This was my first Michelin star experience in Tokyo and quite frankly I didn’t know what to expect. I knew there would be a certain standard with two starred Michelin restaurants but with the Japanese they take everything to another level.
Armed with 2010 Michelin Guide for Tokyo, I was spoilt for choice in where to go. What won me over for Les Creations de Narisawa was the fact that it is one of two restaurants in Japan who made it to The World’s 50 Best Restaurants 2010. Yoshihiro Narisawa is trained in French cooking and learned through fellow World’s Best Restaurant Chef – Joel Robuchon. He is famed for bringing nature to a plate with themes of soil, water, fire, charcoal and forest.
I made my reservation through their website a week before and they called my hotel the night before to confirm my arrival. After a whole day of scouring the streets of Shinjuku, I was really looking forward to being pampered. As soon as we walked in the door, we were greeted with an army of waiters, one to take our jackets, one to cross our names off the list and two to take us to our table.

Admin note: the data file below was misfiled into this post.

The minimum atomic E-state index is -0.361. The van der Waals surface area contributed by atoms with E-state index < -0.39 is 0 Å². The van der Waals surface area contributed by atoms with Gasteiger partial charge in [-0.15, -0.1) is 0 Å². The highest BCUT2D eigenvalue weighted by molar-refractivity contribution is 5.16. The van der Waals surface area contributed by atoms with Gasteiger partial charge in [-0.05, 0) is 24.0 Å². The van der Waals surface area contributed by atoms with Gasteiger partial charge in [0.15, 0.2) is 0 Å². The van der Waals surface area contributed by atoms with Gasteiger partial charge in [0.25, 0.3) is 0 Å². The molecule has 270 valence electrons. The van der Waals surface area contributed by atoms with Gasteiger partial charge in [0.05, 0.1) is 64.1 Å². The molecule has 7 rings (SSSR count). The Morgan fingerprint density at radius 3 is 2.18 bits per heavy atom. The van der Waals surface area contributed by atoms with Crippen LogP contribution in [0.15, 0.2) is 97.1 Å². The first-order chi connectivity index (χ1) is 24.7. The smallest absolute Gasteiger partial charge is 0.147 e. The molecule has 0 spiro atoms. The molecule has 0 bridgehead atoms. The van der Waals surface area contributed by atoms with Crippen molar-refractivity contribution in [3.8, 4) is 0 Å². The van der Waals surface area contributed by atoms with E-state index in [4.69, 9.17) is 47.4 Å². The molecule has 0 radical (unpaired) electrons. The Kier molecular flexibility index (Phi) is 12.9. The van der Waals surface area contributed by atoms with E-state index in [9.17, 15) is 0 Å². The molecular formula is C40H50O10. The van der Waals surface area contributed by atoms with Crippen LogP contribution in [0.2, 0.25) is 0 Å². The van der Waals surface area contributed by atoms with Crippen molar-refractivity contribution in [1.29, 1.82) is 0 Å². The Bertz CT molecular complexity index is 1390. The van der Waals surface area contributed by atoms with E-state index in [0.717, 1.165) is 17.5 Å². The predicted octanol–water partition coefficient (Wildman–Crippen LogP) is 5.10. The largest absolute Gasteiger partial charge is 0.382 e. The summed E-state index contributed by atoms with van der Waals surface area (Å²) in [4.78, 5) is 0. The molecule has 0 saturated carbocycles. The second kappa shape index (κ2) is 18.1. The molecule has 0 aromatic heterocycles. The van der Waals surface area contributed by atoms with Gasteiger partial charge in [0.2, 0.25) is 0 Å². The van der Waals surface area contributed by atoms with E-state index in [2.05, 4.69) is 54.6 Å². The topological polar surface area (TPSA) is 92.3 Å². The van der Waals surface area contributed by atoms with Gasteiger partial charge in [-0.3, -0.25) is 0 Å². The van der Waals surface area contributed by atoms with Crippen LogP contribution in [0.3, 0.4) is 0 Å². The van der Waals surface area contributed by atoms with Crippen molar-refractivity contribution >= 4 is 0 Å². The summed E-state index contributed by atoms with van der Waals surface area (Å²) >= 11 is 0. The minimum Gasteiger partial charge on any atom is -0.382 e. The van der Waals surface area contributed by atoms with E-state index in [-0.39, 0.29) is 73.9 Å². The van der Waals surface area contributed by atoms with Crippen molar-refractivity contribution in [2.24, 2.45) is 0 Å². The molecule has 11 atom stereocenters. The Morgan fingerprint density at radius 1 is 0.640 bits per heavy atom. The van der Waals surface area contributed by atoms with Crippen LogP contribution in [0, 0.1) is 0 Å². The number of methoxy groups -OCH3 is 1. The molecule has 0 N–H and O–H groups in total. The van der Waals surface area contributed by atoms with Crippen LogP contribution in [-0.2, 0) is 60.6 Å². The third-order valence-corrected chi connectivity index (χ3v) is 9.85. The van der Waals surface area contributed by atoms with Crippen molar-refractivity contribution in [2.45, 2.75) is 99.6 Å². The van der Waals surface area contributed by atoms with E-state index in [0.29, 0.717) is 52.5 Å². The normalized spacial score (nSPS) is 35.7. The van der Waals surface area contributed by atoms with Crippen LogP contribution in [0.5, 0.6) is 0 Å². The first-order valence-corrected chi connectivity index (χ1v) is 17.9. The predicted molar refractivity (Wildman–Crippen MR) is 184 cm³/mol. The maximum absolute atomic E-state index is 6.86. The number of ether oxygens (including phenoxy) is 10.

The theme for tonight’s 10 course meal is ‘ Evolve with the Forest. We were presented with a booklet which describes the inspiration for tonight’s meal. Chef Narisawa describes humans living in the forest and worked with the forest while protecting it. His menu tonight was his attempt to reconnect to the human’s past – our ancestor’s wisdom of living symbiotically with the forest – to the future. I was presented with a menu but was advised that it won’t come in any particular order.
First dish came in the form of a scented oil burner. I looked in the burner and instead of scented oils in the dish, there was dough mix with lilybuds, fermenting in front of us. The waiter explained this dish – Bread of the forest is actually cooked at our table. He would let the dough prove for 30 minutes and he would come back to cook the bread in front of us. I loved the extra detail the dish was presented with the twigs and leaves around the plate.